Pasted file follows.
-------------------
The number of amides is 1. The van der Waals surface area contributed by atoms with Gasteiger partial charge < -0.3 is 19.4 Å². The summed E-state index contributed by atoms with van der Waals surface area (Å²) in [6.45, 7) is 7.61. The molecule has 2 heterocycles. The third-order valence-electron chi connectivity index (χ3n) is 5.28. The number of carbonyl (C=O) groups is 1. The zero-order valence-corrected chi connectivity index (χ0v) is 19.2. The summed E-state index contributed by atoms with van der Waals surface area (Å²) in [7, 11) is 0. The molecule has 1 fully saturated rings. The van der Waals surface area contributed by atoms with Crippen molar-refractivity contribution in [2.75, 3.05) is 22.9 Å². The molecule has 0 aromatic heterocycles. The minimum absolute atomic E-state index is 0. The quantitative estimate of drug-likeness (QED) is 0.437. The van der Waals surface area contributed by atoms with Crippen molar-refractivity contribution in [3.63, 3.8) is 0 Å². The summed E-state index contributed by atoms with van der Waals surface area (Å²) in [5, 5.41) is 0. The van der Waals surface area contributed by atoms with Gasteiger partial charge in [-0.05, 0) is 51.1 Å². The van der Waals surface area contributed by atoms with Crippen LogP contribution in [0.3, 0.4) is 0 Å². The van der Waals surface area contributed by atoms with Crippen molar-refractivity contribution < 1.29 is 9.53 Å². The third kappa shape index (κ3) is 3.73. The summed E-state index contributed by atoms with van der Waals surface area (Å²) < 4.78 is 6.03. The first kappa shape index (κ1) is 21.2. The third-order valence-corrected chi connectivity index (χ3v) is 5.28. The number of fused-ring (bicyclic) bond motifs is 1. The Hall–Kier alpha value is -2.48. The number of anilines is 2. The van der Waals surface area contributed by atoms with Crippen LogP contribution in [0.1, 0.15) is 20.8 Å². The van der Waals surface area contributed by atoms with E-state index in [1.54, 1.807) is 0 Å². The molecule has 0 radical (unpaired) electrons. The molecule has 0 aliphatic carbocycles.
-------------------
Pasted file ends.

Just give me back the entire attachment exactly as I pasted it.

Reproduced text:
The number of amides is 1. The van der Waals surface area contributed by atoms with Gasteiger partial charge < -0.3 is 19.4 Å². The summed E-state index contributed by atoms with van der Waals surface area (Å²) in [6.45, 7) is 7.61. The molecule has 2 heterocycles. The third-order valence-electron chi connectivity index (χ3n) is 5.28. The number of carbonyl (C=O) groups is 1. The zero-order valence-corrected chi connectivity index (χ0v) is 19.2. The summed E-state index contributed by atoms with van der Waals surface area (Å²) in [7, 11) is 0. The molecule has 1 fully saturated rings. The van der Waals surface area contributed by atoms with Crippen molar-refractivity contribution in [2.75, 3.05) is 22.9 Å². The molecule has 0 aromatic heterocycles. The minimum absolute atomic E-state index is 0. The quantitative estimate of drug-likeness (QED) is 0.437. The van der Waals surface area contributed by atoms with Crippen molar-refractivity contribution in [3.63, 3.8) is 0 Å². The summed E-state index contributed by atoms with van der Waals surface area (Å²) in [5, 5.41) is 0. The van der Waals surface area contributed by atoms with Gasteiger partial charge in [-0.05, 0) is 51.1 Å². The van der Waals surface area contributed by atoms with Crippen LogP contribution in [0.3, 0.4) is 0 Å². The van der Waals surface area contributed by atoms with Crippen molar-refractivity contribution < 1.29 is 9.53 Å². The third kappa shape index (κ3) is 3.73. The summed E-state index contributed by atoms with van der Waals surface area (Å²) < 4.78 is 6.03. The first kappa shape index (κ1) is 21.2. The third-order valence-corrected chi connectivity index (χ3v) is 5.28. The number of fused-ring (bicyclic) bond motifs is 1. The Hall–Kier alpha value is -2.48. The number of anilines is 2. The van der Waals surface area contributed by atoms with Crippen LogP contribution in [0.1, 0.15) is 20.8 Å². The van der Waals surface area contributed by atoms with E-state index in [1.54, 1.807) is 0 Å². The molecule has 0 radical (unpaired) electrons. The molecule has 0 aliphatic carbocycles.